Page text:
Music Luver, iTunes does not play FLAC. Your iPod will not play FLAC with its standard software. There is a program called Rockbox which I have not tried yet (but intend to) that will essentially overwrite the iPod's software and allow it to play FLAC. Once that's done presumably it'll play the 24-bit files -- but you're still stuck with the iPod's digital-to-analog conversion and its headphone jack. I've never seen the specs on those, but I very much doubt they're any good. iPods are not made for good sound.
My 80GB PS3 will support up to 192khz/24-bit stereo PCM output. The 80GB PS3 is really a remarkable piece of equipment -- a Blu-ray player, a terrific DVD player, and an SACD player (in addition to playing those games I wasted my money on and never use).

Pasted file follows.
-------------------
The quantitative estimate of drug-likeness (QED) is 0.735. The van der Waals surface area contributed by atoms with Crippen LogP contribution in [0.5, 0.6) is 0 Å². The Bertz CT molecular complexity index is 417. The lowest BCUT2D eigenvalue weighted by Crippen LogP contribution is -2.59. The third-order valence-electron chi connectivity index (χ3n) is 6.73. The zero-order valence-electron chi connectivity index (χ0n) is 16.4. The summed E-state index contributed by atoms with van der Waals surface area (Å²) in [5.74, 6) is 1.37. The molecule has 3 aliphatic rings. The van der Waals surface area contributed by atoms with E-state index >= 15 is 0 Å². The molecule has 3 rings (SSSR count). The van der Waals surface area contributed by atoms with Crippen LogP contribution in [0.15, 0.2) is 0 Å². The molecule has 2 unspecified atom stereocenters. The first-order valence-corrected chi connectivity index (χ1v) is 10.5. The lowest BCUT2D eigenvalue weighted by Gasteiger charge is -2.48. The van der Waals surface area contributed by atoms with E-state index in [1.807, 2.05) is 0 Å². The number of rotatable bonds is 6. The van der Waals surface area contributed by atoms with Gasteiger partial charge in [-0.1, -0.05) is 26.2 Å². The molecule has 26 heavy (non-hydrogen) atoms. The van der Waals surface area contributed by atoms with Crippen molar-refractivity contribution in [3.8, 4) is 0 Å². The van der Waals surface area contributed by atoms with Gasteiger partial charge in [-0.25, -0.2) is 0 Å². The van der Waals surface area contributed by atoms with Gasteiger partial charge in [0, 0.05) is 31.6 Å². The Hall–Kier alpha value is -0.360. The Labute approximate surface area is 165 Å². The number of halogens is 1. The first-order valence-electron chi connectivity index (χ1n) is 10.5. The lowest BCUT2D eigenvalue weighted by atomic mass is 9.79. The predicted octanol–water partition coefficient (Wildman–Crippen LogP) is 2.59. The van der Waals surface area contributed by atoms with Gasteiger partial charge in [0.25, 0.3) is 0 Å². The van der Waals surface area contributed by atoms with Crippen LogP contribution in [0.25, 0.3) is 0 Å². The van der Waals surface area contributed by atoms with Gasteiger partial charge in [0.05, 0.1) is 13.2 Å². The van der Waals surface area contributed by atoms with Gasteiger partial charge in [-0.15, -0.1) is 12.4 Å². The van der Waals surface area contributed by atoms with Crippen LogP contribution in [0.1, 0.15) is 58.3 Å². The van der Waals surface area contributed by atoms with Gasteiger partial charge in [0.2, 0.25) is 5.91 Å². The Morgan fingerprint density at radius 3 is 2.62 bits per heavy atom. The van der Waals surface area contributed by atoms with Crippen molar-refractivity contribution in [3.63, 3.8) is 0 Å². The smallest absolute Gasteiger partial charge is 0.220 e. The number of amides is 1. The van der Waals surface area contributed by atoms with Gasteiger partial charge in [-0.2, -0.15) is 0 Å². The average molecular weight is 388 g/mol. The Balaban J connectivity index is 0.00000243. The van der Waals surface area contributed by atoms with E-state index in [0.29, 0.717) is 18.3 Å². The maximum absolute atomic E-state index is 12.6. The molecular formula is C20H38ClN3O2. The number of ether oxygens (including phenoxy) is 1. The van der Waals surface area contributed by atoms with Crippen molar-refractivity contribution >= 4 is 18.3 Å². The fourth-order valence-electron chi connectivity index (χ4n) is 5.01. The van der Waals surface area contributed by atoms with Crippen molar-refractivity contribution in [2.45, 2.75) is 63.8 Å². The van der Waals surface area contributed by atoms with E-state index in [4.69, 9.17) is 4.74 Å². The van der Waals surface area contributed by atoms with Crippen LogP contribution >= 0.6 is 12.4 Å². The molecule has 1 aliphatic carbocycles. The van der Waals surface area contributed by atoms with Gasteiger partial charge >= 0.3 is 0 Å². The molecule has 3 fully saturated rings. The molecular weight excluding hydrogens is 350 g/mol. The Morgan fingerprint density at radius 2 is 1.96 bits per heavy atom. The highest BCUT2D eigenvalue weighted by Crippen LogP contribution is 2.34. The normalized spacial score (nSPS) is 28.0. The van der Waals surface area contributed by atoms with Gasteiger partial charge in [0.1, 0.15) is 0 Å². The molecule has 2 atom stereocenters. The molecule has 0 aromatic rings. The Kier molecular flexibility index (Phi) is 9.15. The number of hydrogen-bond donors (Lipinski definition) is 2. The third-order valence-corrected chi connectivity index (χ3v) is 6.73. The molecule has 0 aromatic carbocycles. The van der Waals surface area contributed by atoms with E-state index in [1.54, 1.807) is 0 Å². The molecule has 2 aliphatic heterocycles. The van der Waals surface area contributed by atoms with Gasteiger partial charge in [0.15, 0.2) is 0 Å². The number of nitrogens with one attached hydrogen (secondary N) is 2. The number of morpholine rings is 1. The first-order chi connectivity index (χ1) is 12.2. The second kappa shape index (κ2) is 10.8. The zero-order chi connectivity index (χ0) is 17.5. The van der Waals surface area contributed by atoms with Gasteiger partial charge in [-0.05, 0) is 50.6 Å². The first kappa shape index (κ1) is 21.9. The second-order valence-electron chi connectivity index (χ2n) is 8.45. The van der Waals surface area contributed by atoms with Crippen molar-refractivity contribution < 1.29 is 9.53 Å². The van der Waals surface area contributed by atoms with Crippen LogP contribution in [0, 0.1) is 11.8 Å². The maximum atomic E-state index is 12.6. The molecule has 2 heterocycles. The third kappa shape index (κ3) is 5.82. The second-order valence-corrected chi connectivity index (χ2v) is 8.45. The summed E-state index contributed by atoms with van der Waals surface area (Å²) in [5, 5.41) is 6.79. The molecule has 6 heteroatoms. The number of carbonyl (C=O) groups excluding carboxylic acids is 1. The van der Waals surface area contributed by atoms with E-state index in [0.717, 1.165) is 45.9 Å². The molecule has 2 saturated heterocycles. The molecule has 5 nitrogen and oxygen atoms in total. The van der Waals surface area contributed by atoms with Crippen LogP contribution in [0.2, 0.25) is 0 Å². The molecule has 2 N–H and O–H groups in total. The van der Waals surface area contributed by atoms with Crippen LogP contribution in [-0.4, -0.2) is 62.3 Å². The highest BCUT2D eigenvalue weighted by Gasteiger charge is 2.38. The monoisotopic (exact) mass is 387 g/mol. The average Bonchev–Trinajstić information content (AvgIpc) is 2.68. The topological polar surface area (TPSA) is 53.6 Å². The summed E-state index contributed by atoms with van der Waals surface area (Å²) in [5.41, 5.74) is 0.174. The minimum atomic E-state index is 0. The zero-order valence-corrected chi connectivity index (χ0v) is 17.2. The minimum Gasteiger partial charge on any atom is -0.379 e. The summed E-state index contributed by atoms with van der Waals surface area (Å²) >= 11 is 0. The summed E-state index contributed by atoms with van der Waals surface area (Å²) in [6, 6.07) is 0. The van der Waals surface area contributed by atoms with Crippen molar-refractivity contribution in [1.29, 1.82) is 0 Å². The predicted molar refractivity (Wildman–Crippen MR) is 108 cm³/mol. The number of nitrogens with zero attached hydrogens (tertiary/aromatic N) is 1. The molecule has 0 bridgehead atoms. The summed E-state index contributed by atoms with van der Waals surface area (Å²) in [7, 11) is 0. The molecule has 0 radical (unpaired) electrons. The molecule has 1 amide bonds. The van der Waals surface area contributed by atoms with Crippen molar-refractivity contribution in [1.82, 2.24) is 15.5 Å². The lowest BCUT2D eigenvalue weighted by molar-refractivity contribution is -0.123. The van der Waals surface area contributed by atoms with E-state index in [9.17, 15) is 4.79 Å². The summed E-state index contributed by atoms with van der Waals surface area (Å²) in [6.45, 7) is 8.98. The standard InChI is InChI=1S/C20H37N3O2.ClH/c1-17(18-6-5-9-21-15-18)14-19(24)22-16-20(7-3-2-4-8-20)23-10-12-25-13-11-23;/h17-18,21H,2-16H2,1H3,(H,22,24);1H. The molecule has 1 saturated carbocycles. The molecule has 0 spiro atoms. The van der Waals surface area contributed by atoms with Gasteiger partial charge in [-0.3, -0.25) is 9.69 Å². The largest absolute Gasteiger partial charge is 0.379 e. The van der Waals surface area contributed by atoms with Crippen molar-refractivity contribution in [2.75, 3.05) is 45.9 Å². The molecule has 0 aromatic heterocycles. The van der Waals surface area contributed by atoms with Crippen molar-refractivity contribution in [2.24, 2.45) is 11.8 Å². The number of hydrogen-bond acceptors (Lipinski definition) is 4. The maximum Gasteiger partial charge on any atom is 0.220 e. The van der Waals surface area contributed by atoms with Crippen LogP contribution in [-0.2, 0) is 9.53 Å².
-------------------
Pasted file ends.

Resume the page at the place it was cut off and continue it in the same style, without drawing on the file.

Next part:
AA: I knew that FLAC wasn't supported by iTunes. You would have to convert these to a format that is supported. My comment was simply to say that it is not necessary to manually join 2 songs together, if you use either of those apps, in the case of iTunes, it would have to be ALAC/WAV/AIFF. So a conversion is necessary.
I have both box sets ripped to ALAC and in both iTunes and the iPod 5G, there is no gap. The 24 bit FLAC files are loaded to Songbird and there is no gap, ie. Pepper and Abbey Road side 2 are perfect.
Where it does gap unfortunately is the USB Flash MP3 player, though it's not consistant, occasionally it won't. I blame that on the design of the player.
Hi Hector, in your case, I guess that would be best. I thought you had an iPod. I installed this app to check it out, it looks pretty straightforward. You haven't found any difference in sound I take it?